WASHINGTON – Iran is reacting badly to the announcement that Europe is planning to send a multinational naval force to protect shipping passing through the Strait of Hormuz. “We heard that they intend to send a European fleet to the Persian Gulf which naturally carries a hostile message, is provocative and will increase tensions,” said a Tehran spokesman.
In combination, the Europeans’ welcome decision to increase the warship count and the Iranian response are likely to increase the chances of a military miscalculation that provokes a shooting war.
The strategic backdrop, of course, is the U.S.-Iranian conflict that is being played out in the aftermath of the U.S. pullout from the 2015 nuclear agreement and its levying of harsh economic sanctions on Iran. In response, the Iranians are trying to show the world that they control the Strait of Hormuz and can close it if they choose, thus causing significant disruption to the global economy.
This disruption strategy is somewhat akin to a protection racket: “That’s a nice naval strait you’ve got there, and it would be a shame if something were to happen to it.” The Iranians are striking Saudi oil assets, shooting down U.S. drones, affixing mines to ships and, most recently, seizing a British tanker. So far, the Western response has been strong — Washington is tightening sanctions and now the Europeans (not including, alas, Germany) are literally getting on board with the United States. So what happens next? What are the Western allies’ options to defuse the crisis but still keep up the pressure to modify Iran’s bad behavior?
It seems clear the Iranians have little inclination or motivation to back down. They will probably increase the aggression toward merchant shipping, either putting mines in the Strait of Hormuz (which they did as part of the so-called “tanker wars” in the 1980s) or actually sinking a ship, probably surreptitiously using a diesel submarine. They could also widen the conflict “horizontally” by unleashing their surrogate terrorist organization in Lebanon, Hezbollah, against Israel, or having its Afghan spinoff, Liwa Fatemiyoun, carry out attacks against U.S. troops in Afghanistan.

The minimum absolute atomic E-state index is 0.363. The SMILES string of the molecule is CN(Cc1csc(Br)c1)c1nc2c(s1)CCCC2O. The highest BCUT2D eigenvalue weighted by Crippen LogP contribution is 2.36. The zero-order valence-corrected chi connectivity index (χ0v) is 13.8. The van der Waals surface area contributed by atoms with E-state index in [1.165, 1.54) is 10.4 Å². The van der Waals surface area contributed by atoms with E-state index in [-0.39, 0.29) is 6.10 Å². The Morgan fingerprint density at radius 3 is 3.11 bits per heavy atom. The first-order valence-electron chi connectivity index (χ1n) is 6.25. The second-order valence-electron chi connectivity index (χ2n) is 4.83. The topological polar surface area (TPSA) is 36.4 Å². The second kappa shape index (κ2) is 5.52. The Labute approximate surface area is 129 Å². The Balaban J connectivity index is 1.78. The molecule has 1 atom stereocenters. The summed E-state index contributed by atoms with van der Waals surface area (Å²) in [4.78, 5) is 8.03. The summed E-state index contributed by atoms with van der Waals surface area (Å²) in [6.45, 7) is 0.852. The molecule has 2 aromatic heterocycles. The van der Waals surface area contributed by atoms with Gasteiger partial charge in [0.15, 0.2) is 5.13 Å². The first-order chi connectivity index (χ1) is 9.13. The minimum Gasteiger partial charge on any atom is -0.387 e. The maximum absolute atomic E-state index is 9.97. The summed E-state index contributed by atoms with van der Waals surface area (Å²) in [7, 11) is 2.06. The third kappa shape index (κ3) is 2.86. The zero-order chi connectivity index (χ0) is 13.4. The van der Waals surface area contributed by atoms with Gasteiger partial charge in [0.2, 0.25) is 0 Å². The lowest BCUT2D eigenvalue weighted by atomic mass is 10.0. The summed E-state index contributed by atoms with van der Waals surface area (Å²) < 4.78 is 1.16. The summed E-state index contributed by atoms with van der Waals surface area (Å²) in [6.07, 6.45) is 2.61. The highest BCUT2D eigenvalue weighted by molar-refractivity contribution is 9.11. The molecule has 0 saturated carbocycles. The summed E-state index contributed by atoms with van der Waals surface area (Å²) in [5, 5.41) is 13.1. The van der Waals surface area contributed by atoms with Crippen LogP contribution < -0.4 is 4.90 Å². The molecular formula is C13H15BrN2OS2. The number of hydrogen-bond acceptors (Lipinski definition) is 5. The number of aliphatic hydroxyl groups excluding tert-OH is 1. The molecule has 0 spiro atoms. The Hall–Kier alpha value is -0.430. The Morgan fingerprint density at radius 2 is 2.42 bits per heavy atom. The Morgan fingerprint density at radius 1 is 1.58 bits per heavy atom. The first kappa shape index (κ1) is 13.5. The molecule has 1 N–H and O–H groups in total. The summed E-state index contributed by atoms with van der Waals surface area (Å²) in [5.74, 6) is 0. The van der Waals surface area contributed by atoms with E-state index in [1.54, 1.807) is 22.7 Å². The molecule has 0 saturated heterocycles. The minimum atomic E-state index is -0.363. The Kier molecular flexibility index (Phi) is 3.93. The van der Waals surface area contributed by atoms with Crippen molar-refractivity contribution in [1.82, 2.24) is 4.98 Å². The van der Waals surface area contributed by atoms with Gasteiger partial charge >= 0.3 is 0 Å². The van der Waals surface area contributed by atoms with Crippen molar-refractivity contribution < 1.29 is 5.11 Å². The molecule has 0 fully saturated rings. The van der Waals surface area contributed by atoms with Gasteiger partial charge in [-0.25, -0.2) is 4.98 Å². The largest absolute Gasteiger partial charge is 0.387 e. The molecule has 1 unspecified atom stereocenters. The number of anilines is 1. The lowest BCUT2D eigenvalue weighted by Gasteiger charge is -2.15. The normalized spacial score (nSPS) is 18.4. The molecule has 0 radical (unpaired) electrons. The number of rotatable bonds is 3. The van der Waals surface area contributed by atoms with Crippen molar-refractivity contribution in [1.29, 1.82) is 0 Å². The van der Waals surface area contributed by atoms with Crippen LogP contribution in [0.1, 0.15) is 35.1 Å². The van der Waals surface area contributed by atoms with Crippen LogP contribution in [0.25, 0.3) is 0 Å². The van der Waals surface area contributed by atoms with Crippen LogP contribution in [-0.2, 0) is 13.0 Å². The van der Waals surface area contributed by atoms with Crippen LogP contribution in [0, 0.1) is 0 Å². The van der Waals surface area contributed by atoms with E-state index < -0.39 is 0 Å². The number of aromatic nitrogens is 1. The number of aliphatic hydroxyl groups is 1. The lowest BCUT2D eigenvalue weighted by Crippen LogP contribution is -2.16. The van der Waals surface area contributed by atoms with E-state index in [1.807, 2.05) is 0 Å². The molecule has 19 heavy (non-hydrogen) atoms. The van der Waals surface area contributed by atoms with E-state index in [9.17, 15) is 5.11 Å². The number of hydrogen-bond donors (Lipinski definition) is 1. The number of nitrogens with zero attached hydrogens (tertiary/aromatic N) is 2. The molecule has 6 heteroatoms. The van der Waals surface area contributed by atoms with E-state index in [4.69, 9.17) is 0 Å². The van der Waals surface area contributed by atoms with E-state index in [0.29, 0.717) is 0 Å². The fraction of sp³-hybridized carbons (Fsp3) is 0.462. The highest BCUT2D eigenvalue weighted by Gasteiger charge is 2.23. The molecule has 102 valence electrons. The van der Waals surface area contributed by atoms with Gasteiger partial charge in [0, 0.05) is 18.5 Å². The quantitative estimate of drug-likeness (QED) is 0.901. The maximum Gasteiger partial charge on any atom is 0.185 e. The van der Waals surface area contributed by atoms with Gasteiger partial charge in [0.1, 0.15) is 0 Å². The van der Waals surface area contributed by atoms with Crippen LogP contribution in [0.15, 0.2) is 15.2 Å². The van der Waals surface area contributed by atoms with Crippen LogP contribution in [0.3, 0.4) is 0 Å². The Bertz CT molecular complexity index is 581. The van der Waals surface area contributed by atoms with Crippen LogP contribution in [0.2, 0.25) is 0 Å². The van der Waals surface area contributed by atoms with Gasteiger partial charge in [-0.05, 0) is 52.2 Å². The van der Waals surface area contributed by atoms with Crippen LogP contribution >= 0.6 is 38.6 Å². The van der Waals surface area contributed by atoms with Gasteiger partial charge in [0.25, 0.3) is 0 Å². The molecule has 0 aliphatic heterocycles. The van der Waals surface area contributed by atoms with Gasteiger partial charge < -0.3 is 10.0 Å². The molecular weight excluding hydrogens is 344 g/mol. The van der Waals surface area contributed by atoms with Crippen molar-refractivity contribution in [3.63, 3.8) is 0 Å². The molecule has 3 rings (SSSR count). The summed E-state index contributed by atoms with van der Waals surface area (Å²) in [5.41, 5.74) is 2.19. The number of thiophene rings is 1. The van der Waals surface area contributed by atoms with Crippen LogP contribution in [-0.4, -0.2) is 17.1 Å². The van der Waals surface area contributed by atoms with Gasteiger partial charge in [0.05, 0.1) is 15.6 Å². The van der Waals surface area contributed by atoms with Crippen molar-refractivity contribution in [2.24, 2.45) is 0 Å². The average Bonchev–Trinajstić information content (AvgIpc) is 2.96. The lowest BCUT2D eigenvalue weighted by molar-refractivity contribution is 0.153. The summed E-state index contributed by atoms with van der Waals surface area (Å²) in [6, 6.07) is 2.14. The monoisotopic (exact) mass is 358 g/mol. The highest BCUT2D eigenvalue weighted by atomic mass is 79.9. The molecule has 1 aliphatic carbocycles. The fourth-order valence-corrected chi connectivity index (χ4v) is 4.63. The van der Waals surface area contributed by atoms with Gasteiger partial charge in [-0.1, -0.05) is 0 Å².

If Iran takes such a reckless course, the West will likely respond militarily. Certainly the international escort mission will be ramped up in size and intensity. The U.S. part of it — which will be called Operational Sentinel — will include significant intelligence, logistics, and command and control support. Based on my own decades of experience in the Gulf, including commanding the Enterprise carrier strike group during the Iraq invasion in 2003, I am certain that the U.S. Central Command’s operational plans will give the president plenty of options.
These likely include sweeping mines; sinking Iranian warships, which the U.S. did as part of the “Praying Mantis” operation in the late 1980s; striking Iranian land-based air defenses; and conducting an offensive cyberoperation against Iranian military assets, and possibly even the nation’s civilian electric grid at the point where it supports the military infrastructure.
Can the U.S. and its allies avoid a shooting war? Maybe. The incentives ultimately drive each party toward the bargaining table. The U.S. will demand real modifications in Iranian behavior: Stopping their proxy wars in Yemen and Syria; ending support for Hezbollah’s aggression toward Israel; paring down its ballistic missile program; and, above all, a longer-term nuclear agreement. The Iranians will want the sanctions lifted, access to international capital and guarantees against any attempt at regime change by the U.S. The sides are far apart, to say the least.
Tactically speaking, look for things in the Gulf to get worse before they gets better. But over time, it’s not in anyone’s interest to stumble into a war — certainly not for Trump with the 2020 election looming. There is room for a deal, but the odds of miscalculation continue to rise.
James Stavridis, a retired U.S. Navy admiral, is a Bloomberg Opinion columnist.